Though RERA promises to bring transparency in the real estate sector, dilution of the Act at the state level is a cause for concern. A few state governments have done away with application of the Act on under-construction properties, while the Central Act clearly states it has to apply to both under-construction and new projects. "I believe the government made their intention very clear when RERA was passed, as they (state government) can only increase but not reduce provisions from here," says Kapoor.

Source:
  
http://www.businesstoday.in/current/economy-politics/rera-real-estate-regulation-development-act-may-1-home-buyers-real-estate/story/250385.html



Warning: Make sure you scan the downloaded attachment with updated antivirus tools  before opening them. They may contain viruses.
Use online scanners
here and here to upload downloaded attachment to check for safety.
Microsoft Word - 2616gi.pdf
 Description:

Download
 Filename:  Microsoft Word - 2616gi.pdf
 Filesize:  281.79 KB
 Downloaded:  214 Time(s)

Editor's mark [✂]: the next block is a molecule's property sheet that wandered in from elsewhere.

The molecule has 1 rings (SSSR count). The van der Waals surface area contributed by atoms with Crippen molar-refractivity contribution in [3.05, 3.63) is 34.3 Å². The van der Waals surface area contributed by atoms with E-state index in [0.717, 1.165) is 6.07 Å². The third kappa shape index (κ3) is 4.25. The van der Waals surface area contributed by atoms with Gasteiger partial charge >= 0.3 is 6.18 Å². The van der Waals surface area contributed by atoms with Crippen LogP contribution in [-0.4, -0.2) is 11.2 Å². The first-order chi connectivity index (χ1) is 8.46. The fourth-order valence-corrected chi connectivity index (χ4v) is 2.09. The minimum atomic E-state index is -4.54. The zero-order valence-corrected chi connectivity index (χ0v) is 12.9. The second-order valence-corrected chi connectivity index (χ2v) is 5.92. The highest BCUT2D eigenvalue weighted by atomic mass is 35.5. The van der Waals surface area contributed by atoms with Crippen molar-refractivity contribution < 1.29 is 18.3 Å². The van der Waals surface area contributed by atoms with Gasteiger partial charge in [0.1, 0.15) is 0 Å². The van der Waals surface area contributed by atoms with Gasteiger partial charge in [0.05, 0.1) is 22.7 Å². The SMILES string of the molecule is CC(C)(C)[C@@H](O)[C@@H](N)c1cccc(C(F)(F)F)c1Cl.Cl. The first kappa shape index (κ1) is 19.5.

Back to top
View user's profile Send private message
B.V.Harsoda
Bronze Sponsor
Bronze Sponsor


Joined: 19 Jan 2009
Posts: 2293
Location: RAJKOT,GUJARAT, INDIA

PostPosted: Wed Apr 26, 2017 4:24 pm    Post subject: Reply with quote

RARA Act


Warning: Make sure you scan the downloaded attachment with updated antivirus tools  before opening them. They may contain viruses.
Use online scanners
here and here to upload downloaded attachment to check for safety.
201616.pdf
 Description:

Download
 Filename:  201616.pdf
 Filesize:  214.82 KB
 Downloaded:  212 Time(s)

Back to top
View user's profile Send private message
Display posts from previous:   
Post new topicReply to topic Thank Post    www.sefindia.org Forum Index -> Speak Out Box All times are GMT
Page 1 of 1

 

 
Jump to:  
You cannot post new topics in this forum
You cannot reply to topics in this forum
You cannot edit your posts in this forum
You cannot delete your posts in this forum
You cannot vote in polls in this forum
You cannot attach files in this forum
You can download files in this forum


© 2003, 2008 SEFINDIA, Indian Domain Registration
Publishing or acceptance of an advertisement is neither a guarantee nor endorsement of the advertiser's product or service. advertisement policy